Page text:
The city of Bexley is continuing to welcome refugees in light of President Donald Trump's executive order that allows states and municipalities to opt out.
Bexley City Council unanimously gave its consent on Jan. 14 for Mayor Ben Kessler to send a letter to U.S. Secretary of State Mike Pompeo stating the city would continue to provide resettlement for refugees whenever necessary. Kessler's letter, dated Jan. 15, expresses the same sentiments in Ohio Gov. Mike DeWine's Dec. 24, 2019, letter to Pompeo.
"As Governor DeWine communicated to you in a letter on December 24, the State of Ohio has a long and successful history of 'welcoming and assimilating refugees from all corners of the globe,'" Kessler's letter to Pompeo states. "The City of Bexley joins the governor and other cities from throughout Ohio in welcoming refugees from throughout the world who have sought the protection of our democracy and who are now a proud part of the proud legacy of the opportunity for immigrants and refugees over the many generations of American history."
Kessler said he asked council to approve the letter in response to Trump's executive order, issued Sept. 26, 2019, stating that "if a state or locality has not provided consent to receive refugees under the Program, then refugees should not be resettled within that State or locality."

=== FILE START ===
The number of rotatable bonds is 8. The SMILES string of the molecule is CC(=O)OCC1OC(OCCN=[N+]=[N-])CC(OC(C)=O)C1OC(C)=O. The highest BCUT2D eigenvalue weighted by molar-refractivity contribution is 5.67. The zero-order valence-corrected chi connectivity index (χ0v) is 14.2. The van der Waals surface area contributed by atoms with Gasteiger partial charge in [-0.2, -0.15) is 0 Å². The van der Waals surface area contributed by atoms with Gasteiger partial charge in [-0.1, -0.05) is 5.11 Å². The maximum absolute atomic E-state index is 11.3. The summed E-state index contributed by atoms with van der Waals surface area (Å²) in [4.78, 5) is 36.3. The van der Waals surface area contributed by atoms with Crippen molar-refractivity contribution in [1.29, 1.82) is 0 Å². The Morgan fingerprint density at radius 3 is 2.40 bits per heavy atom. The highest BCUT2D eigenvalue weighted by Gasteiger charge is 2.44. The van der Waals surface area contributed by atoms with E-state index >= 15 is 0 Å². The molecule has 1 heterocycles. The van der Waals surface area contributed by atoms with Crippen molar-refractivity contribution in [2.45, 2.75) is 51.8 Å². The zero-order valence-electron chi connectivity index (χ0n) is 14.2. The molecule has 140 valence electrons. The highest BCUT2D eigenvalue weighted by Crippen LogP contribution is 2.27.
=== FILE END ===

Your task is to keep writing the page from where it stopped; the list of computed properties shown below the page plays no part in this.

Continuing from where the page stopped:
Kessler said the city's decision to continue to accept refugees is in line with a resolution council unanimously approved in 2017, Resolution 7-17, which affirmed Bexley as a welcoming community for immigrants and refugees. He said continuing to accept refugees requires no expense on the city's part.
"I want to be clear that when we say 'refugee,' we mean a legal refugee," Kessler said. "They've gone through a rigorous federal vetting process that takes quite some time ... and there are federal funds applied to that process that would assist with resettling, assist with different social needs."
Council President Lori Ann Feibel said the city's decision to continue to accept refugees would place no additional burden on the city.
"We are, indeed, actually not changing the status quo," she said. "What we are doing is standing by our resolve to be a welcoming community. We are joining other communities throughout our state; we are joining our governor; we are joining a bipartisan effort to uphold the American value of inclusivity of our nation that was built by immigrants."
Council member Richard Sharp said the purpose of Trump's executive order was not to be exclusionary but rather to ensure communities have adequate resources for refugee resettlement.
"Past federal policy had, without warning, forced communities to accept camps or locations where the resources in the community, the schools, social services may have already been overly taxed from other resettlement programs," Sharp said. "That was the main purpose of the order; ... the federal government took into account the community's ability to absorb resettlement programs."
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